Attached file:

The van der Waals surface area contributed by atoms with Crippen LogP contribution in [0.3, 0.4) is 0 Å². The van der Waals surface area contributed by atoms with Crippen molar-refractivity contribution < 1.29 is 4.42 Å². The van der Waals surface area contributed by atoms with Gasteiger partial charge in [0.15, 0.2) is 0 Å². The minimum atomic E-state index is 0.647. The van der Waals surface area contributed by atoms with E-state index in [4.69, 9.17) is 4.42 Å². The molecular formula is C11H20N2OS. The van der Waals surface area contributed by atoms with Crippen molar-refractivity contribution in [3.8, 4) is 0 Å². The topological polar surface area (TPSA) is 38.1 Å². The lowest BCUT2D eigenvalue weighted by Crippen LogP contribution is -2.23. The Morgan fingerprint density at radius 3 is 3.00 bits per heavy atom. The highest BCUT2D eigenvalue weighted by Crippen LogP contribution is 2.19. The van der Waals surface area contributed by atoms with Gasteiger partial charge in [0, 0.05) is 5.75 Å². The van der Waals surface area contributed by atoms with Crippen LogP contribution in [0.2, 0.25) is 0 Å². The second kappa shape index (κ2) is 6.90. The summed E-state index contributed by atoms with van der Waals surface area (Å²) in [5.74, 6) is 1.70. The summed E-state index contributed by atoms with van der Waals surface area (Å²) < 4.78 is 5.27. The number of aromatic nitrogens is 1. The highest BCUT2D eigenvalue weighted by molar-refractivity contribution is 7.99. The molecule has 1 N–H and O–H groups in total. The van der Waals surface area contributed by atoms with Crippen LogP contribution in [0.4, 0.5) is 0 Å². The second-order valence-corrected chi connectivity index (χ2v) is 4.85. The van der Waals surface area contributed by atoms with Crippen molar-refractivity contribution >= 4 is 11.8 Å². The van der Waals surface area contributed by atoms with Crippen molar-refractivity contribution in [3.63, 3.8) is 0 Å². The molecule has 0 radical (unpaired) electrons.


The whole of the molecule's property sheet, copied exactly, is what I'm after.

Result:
The van der Waals surface area contributed by atoms with Crippen LogP contribution in [0.3, 0.4) is 0 Å². The van der Waals surface area contributed by atoms with Crippen molar-refractivity contribution < 1.29 is 4.42 Å². The van der Waals surface area contributed by atoms with Gasteiger partial charge in [0.15, 0.2) is 0 Å². The minimum atomic E-state index is 0.647. The van der Waals surface area contributed by atoms with E-state index in [4.69, 9.17) is 4.42 Å². The molecular formula is C11H20N2OS. The van der Waals surface area contributed by atoms with Crippen molar-refractivity contribution in [3.8, 4) is 0 Å². The topological polar surface area (TPSA) is 38.1 Å². The lowest BCUT2D eigenvalue weighted by Crippen LogP contribution is -2.23. The Morgan fingerprint density at radius 3 is 3.00 bits per heavy atom. The highest BCUT2D eigenvalue weighted by Crippen LogP contribution is 2.19. The van der Waals surface area contributed by atoms with Gasteiger partial charge in [0, 0.05) is 5.75 Å². The van der Waals surface area contributed by atoms with Crippen LogP contribution in [0.2, 0.25) is 0 Å². The second kappa shape index (κ2) is 6.90. The summed E-state index contributed by atoms with van der Waals surface area (Å²) in [5.74, 6) is 1.70. The summed E-state index contributed by atoms with van der Waals surface area (Å²) < 4.78 is 5.27. The number of aromatic nitrogens is 1. The highest BCUT2D eigenvalue weighted by molar-refractivity contribution is 7.99. The molecule has 1 N–H and O–H groups in total. The van der Waals surface area contributed by atoms with Crippen LogP contribution in [0.4, 0.5) is 0 Å². The second-order valence-corrected chi connectivity index (χ2v) is 4.85. The van der Waals surface area contributed by atoms with Crippen molar-refractivity contribution >= 4 is 11.8 Å². The van der Waals surface area contributed by atoms with Crippen molar-refractivity contribution in [3.63, 3.8) is 0 Å². The molecule has 0 radical (unpaired) electrons.